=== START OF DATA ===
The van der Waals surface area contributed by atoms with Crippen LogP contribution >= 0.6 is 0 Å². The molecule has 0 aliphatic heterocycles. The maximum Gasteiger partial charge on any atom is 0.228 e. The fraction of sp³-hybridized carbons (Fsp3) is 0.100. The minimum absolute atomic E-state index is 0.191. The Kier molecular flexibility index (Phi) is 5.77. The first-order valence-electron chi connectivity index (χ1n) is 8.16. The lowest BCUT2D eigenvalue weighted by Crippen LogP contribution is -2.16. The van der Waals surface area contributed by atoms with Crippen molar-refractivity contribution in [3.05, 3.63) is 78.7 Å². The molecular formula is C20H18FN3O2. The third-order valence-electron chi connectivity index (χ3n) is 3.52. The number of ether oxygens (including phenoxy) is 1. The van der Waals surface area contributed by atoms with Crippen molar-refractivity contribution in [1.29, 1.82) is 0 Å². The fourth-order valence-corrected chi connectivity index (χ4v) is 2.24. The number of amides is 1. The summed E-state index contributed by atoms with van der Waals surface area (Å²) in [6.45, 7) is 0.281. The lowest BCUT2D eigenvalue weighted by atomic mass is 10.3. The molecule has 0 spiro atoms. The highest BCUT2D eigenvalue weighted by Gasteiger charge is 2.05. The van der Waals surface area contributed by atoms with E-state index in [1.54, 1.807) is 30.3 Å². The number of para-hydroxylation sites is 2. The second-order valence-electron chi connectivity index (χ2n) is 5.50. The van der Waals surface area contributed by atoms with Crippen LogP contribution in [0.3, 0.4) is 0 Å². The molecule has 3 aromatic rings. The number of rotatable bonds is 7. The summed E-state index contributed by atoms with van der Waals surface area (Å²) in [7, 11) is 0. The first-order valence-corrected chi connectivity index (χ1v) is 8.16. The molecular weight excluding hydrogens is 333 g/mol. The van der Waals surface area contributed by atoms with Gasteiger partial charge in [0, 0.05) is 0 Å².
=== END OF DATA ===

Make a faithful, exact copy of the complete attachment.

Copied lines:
The van der Waals surface area contributed by atoms with Crippen LogP contribution >= 0.6 is 0 Å². The molecule has 0 aliphatic heterocycles. The maximum Gasteiger partial charge on any atom is 0.228 e. The fraction of sp³-hybridized carbons (Fsp3) is 0.100. The minimum absolute atomic E-state index is 0.191. The Kier molecular flexibility index (Phi) is 5.77. The first-order valence-electron chi connectivity index (χ1n) is 8.16. The lowest BCUT2D eigenvalue weighted by Crippen LogP contribution is -2.16. The van der Waals surface area contributed by atoms with Crippen molar-refractivity contribution in [3.05, 3.63) is 78.7 Å². The molecular formula is C20H18FN3O2. The third-order valence-electron chi connectivity index (χ3n) is 3.52. The number of ether oxygens (including phenoxy) is 1. The van der Waals surface area contributed by atoms with Crippen molar-refractivity contribution in [1.29, 1.82) is 0 Å². The fourth-order valence-corrected chi connectivity index (χ4v) is 2.24. The number of amides is 1. The summed E-state index contributed by atoms with van der Waals surface area (Å²) in [6.45, 7) is 0.281. The lowest BCUT2D eigenvalue weighted by atomic mass is 10.3. The molecule has 0 spiro atoms. The highest BCUT2D eigenvalue weighted by Gasteiger charge is 2.05. The van der Waals surface area contributed by atoms with E-state index in [1.54, 1.807) is 30.3 Å². The number of para-hydroxylation sites is 2. The second-order valence-electron chi connectivity index (χ2n) is 5.50. The van der Waals surface area contributed by atoms with Crippen LogP contribution in [0.3, 0.4) is 0 Å². The molecule has 3 aromatic rings. The number of rotatable bonds is 7. The summed E-state index contributed by atoms with van der Waals surface area (Å²) in [7, 11) is 0. The first-order valence-corrected chi connectivity index (χ1v) is 8.16. The molecular weight excluding hydrogens is 333 g/mol. The van der Waals surface area contributed by atoms with Gasteiger partial charge in [0, 0.05) is 0 Å².